Share Email Print

Proceedings Paper

Combinatorial methods: aptamers and aptazymes
Author(s): Andrew D. Ellington; Jay Hesselberth; Sulay Jhaveri; Michael P. Robertson
Format Member Price Non-Member Price
PDF $14.40 $18.00

Paper Abstract

Combinatorial methods have been used to generate nucleic acid molecules with specific characteristics. Aptamers are nucleic acid binding species, and can be modified to directly transduce molecular recognition to optical signals. Aptazymes are allosteric or effector-activated ribyzymes. We have designed or selected aptazymes that are responsive to a variety of ligands. In particular, we have selected a ribozyme ligase that is activated 10,000-fold in the presence of an oligonucleotide effector, and have designed ligases that are up to 1,600-fold dependent on small molecule effectors. Even in those instances where designed constructs were initially unresponsive, we have been able to use selection to optimize their response characteristics.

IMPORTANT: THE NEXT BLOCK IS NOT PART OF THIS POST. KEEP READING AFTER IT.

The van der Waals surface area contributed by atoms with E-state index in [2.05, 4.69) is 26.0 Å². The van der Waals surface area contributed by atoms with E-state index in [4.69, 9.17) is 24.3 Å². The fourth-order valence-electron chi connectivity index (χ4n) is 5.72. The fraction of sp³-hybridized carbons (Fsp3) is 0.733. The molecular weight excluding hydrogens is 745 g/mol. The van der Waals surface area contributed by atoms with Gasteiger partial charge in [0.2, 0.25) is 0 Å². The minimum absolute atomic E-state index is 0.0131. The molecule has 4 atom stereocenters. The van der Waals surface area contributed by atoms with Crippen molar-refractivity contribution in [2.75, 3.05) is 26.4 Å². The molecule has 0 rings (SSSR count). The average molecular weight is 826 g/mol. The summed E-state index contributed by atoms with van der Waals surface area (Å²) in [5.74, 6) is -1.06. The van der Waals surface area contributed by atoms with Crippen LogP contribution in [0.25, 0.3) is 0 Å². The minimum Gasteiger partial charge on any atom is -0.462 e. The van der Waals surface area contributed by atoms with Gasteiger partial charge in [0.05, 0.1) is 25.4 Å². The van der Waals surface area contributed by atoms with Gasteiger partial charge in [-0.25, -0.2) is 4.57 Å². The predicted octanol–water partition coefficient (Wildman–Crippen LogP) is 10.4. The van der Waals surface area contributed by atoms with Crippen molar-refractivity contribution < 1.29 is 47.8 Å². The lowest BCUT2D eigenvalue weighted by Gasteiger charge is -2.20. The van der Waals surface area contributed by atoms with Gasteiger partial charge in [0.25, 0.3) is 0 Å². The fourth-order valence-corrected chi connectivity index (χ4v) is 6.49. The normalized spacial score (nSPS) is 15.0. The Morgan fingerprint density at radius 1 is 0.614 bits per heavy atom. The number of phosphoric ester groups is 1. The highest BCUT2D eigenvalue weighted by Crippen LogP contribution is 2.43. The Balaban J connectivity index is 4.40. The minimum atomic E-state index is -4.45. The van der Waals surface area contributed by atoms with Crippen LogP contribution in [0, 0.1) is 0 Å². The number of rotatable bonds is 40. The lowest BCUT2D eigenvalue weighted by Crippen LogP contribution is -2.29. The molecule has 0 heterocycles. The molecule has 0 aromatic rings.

Paper Details

Date Published: 15 December 1999
PDF: 9 pages
Proc. SPIE 3858, Advanced Materials and Optical Systems for Chemical and Biological Detection, (15 December 1999); doi: 10.1117/12.372908
Show Author Affiliations
Andrew D. Ellington, Univ. of Texas/Austin (United States)
Jay Hesselberth, Univ. of Texas/Austin (United States)
Sulay Jhaveri, Univ. of Texas/Austin (United States)
Michael P. Robertson, Univ. of Texas/Austin (United States)

Published in SPIE Proceedings Vol. 3858:
Advanced Materials and Optical Systems for Chemical and Biological Detection
Mahmoud Fallahi; Basil I. Swanson, Editor(s)

© SPIE. Terms of Use
Back to Top